Runze Li received his PhD in Statistics from the University of North Carolina at Chapel Hill in 2000. He currently is the Eberly Family Chair in Statistics and Professor of Public Health Sciences in the Department of Statistics, Pennsylvania State University at University Park. Runze’s research interests include theory and methodology development in variable selection, feature screening, robust statistics, nonparametric and semiparametric regression. His interdisciplinary research aims to promote the better use of statistics in social behavioral research, neural science research and climate studies. He served as Co-Editor of Annals of Statistics from 2013–15. Runze Li is Fellow of the American Association for the Advancement of Science, the ASA, and the IMS. Recent honors include the 2017 ICSA Distinguished Achievement Award; the Faculty Research Recognition Awards for Outstanding Collaborative Research, College of Medicine, Penn State University in 2018; and the Distinguished Mentoring Award, Eberly College of Science, Penn State University in 2023. This Medallion Lecture will be given at JSM Toronto, August 5–10, 2023.


Feature screening for ultrahigh dimensional data: Methods and Applications

Analysis of ultrahigh-dimensional data plays critical roles in big data analysis. Feature screening aims to quickly reduce the dimensionality by filtering out irrelevant variables as many as possible without excluding out important variables. Thus, feature screening is an important statistical analytic tool for ultrahigh data. There have been many developments on this topic. In this lecture, I will present general strategy and some applications of feature screening.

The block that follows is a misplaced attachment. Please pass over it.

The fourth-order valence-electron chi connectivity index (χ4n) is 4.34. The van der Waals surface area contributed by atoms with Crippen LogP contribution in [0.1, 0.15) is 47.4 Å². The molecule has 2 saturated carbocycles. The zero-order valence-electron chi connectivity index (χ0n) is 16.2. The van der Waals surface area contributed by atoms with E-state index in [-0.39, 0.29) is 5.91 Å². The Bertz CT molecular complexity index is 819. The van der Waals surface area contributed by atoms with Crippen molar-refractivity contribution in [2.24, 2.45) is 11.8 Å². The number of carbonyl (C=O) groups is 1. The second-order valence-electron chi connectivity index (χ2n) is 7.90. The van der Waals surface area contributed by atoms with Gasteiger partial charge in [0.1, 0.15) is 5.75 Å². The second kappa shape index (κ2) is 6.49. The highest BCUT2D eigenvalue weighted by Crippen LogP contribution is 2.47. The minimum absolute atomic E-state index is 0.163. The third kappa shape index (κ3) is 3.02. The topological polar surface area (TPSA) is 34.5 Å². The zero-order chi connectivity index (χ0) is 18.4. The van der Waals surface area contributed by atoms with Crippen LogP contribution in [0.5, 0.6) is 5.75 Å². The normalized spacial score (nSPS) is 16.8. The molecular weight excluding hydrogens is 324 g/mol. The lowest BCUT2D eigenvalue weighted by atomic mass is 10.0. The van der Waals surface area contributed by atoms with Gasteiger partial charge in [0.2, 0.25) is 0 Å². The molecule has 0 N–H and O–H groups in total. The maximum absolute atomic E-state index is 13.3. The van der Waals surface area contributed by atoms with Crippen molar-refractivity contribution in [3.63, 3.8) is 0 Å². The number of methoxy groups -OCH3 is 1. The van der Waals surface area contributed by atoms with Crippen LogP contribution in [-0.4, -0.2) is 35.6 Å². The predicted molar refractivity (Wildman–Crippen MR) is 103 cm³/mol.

My lecture will start with connections between sure independence screening and t-test for high-dimensional two-sample mean problem with false discovery rate control. I then present an overview on marginal screening procedures for linear models and generalized linear models along with their theoretical properties, and further introduce general strategy for model-based feature screening procedures. I then introduce model-free feature screening procedures and present a brief review on model-free feature screening procedures. I will also briefly introduce conditional feature screening procedures.

In the last part of my talk, I will present an application of feature screening method via an empirical analysis of online job advertisements data to quantify the differences in returns to skills. This is of great interest in both labor economics and statistics fields, to study the relationship between the posted salary and the job requirements in online labor markets. We propose a new feature screening method, Absolute Distribution Difference Sure Independence Screening (ADD-SIS), to select important skill words for the interval-valued response (such as $75k–80k for annual salary). The marginal utility for feature screening is based on the difference of estimated distribution functions via nonparametric maximum likelihood estimation, which sufficiently uses the interval information. In the empirical analysis of online job market data, we study the text data of job advertisements for data scientists and data analysts in a major Chinese online job posting website, and explore the important skill words for the salary. We find that the skill words like optimization, long short-term memory (LSTM), convolutional neural networks (CNN), collaborative filtering, are positively correlated with the salary while the words like Excel, Office, data collection, may negatively contribute to the salary.